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EU leaders criticize Biden push to waive COVID-19 vaccine patents: Not a 'magic bullet'
European Union (EU) leaders on Saturday blasted President Biden's decision to waive COVID-19 vaccine patents, arguing the move would not be a "magic bullet."
The leaders voiced their perspectives during the second day of an EU summit in Portugal, according to The Associated Press.
"We don't think, in the short term, that it's the magic bullet," European Council President Charles Michel said while urging the U.S. to consider lifting restrictions on exports in order to have more of a global impact on the pandemic, the AP reported.
French President Emmanuel Macron also reportedly pushed back, arguing that prioritizing a discussion of intellectual property rights now when it comes to the pandemic "is a false debate."
Both leaders agreed that Biden should instead increase the United States's export of COVID-19 vaccines to help curb the virus globally.
"First of all, you must open up," Macron said, according to the AP. "In the United States, in the United Kingdom, 100 percent of what has been produced has been used in the domestic market."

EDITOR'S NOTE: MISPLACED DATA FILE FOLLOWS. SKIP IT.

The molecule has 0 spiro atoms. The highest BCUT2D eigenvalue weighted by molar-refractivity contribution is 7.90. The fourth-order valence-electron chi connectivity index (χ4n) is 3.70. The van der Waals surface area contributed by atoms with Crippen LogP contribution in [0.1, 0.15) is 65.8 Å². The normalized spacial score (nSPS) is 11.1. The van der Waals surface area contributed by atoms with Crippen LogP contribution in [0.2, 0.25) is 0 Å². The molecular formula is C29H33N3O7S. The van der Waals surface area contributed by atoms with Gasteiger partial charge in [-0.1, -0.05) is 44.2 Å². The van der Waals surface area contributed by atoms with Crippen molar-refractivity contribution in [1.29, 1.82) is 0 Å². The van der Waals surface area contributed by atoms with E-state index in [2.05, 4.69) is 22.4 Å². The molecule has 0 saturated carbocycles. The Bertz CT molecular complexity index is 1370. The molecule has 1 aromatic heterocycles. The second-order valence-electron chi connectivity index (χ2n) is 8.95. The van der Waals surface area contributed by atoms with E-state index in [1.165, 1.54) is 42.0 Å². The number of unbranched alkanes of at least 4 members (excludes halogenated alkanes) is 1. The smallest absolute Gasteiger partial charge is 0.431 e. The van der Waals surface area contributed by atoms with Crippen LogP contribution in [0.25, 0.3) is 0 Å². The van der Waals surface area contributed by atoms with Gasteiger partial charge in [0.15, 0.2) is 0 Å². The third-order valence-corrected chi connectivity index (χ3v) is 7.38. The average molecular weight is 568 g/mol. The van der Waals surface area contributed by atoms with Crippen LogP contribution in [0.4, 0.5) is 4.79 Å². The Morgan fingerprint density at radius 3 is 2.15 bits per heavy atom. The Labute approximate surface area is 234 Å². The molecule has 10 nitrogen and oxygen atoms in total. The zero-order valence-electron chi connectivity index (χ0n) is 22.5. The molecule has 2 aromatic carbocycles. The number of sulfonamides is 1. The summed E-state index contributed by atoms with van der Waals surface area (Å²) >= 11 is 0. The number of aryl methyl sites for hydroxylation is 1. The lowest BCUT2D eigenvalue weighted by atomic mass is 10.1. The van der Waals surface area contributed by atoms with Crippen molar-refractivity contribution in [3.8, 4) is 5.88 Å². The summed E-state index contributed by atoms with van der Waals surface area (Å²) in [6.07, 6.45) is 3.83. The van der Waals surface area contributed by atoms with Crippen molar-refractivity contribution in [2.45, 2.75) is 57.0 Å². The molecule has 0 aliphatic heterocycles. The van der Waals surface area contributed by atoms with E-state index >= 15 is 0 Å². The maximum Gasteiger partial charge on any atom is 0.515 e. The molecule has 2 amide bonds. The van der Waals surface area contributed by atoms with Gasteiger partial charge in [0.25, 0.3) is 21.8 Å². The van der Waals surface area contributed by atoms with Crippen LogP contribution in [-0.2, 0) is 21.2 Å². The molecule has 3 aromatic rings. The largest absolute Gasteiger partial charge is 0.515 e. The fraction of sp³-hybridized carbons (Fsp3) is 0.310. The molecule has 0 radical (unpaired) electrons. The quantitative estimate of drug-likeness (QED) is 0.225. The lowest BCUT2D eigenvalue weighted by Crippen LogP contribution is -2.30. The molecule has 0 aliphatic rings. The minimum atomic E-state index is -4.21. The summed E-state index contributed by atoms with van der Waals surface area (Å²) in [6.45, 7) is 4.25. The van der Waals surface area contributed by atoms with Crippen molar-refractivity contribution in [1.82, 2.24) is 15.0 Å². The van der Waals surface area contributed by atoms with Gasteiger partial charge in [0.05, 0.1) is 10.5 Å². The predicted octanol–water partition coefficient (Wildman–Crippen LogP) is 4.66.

He also added that "the Anglo-Saxons must stop their bans on exports."
"We encourage all the partners to facilitate the export of [vaccine] doses," Michel said.
Both Macron and Michel echoed the sentiments of European Commission President Ursula von der Leyen, who said Friday she would like to see the U.S. and other wealthy countries expand their vaccine exports.
"We invite all those who engage in the debate of a waiver for [intellectual property] rights also to join us to commit to be willing to export a large share of what is being produced in that region," she said.
Earlier this week, the Biden administration announced its support for waiving international patent protections for COVID-19 vaccines, which would allow details of vaccine production to be shared with lower-income countries so that they could then make doses themselves.
The pharmaceutical industry has opposed the waiver idea, saying it would hurt their ability to produce large numbers of vaccine doses as needed and stifle innovation.